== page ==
Previous work in this area has largely modeled the financial effects of whole HIT applications, assuming that the effects of those applications were similar across different contexts.4,5 However, this assumption may not be true, because HIT is an inherently heterogeneous intervention. Electronic health records (EHRs) and health information exchange (HIE), 2 dominant forms of HIT, are themselves applications composed of numerous functionalities that are variably implemented, configured, and/or used. This heterogeneity exists despite federal efforts to standardize the functionalities of “certified” EHRs.6
We sought to develop a framework that would describe more precisely the specific functionalities enabled by EHRs and HIE that may be expected to mediate any financial effects. We also sought to rank the relative importance of these functionalities for their expected financial effects, with input from national experts. Developing such a framework would have 3 main applications. First, the rankings could inform the selection of measures for Stages 2 and 3 of the federal EHR Incentive Program to promote “meaningful use.”1 Second, the rankings could inform implementation efforts, as clinicians and hospitals choose among a “menu” of meaningful use measures.1 Third, the rankings could inform evaluation efforts, as investigators seek to measure the actual financial impact of EHRs and HIE.
Our methods consisted of 8 steps: 1) choosing technologies and healthcare settings, 2) identifying functionalities enabled by EHRs and HIE, 3) conducting internal ratings, 4) presenting a preliminary framework to a national expert panel, 5) modifying the ratings, 6) identifying top-scoring functionalities, 7) comparing these with the final Stage 1 meaningful use criteria, and 8) final validation.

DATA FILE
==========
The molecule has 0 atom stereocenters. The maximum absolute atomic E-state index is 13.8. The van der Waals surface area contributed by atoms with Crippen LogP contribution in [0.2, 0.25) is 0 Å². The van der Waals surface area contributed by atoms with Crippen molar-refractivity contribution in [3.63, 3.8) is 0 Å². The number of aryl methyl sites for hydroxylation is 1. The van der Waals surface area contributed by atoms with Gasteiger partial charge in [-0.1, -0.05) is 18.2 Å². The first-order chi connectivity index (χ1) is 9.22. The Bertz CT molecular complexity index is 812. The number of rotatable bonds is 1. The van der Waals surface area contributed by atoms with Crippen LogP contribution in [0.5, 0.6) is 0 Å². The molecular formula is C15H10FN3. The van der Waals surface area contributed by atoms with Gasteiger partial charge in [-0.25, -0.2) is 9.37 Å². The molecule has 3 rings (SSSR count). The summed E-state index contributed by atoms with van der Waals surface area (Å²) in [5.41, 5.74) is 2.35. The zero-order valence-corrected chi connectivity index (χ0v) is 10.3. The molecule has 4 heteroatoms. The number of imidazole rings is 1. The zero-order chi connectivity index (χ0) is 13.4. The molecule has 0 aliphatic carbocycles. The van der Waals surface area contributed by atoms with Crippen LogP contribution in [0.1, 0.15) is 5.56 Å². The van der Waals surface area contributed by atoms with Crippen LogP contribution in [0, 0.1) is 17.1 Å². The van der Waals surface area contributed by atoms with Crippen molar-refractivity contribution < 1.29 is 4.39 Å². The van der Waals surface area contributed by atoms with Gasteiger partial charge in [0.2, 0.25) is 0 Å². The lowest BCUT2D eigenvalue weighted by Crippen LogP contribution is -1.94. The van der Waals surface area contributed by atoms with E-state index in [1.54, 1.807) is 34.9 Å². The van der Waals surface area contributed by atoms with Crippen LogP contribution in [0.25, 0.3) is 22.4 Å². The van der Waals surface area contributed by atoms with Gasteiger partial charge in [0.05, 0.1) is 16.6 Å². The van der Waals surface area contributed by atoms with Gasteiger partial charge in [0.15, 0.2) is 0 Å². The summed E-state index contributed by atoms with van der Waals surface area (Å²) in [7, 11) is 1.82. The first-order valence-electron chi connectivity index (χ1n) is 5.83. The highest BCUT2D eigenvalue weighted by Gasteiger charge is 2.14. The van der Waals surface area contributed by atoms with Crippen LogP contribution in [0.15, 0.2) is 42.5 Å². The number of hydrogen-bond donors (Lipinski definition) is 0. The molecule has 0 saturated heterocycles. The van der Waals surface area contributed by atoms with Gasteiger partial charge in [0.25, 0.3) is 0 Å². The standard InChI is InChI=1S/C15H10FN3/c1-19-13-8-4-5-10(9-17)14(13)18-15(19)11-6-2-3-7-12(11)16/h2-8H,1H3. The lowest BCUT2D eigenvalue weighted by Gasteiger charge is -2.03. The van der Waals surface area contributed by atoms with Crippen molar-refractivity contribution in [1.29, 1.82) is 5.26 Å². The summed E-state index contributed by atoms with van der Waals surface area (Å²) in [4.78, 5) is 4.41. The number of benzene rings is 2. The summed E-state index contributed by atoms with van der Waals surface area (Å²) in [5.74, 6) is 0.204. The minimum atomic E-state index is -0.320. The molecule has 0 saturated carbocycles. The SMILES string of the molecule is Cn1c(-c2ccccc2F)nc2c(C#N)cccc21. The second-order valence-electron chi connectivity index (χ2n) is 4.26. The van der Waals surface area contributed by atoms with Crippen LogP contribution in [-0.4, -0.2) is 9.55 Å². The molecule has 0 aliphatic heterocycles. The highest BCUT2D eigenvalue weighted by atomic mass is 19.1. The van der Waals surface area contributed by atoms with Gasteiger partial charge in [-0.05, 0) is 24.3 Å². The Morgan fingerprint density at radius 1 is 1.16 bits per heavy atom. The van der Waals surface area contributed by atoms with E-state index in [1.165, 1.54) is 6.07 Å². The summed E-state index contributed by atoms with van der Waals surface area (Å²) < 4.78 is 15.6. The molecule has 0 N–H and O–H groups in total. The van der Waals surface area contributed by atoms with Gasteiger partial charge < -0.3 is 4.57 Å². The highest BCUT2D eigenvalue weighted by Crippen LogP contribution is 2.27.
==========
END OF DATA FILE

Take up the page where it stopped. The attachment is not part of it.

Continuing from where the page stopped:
Choosing Technologies and Healthcare Settings
We considered 2 types of health information technology: EHRs and HIE. For the purposes of this study, we considered EHRs and HIE to be distinct. We considered EHRs to be non-interoperable, that is, not including data from external sources. We considered HIE to be the electronic delivery of data from external sources, whether that delivery is through a freestanding portal or delivery into an EHR. We considered 3 healthcare settings: ambulatory, inpatient, and emergency department (ED) care. We then developed 6 technology-setting combinations (2 technologies î€³ 3 settings).
Identifying Functionalities Enabled by EHRs and HIE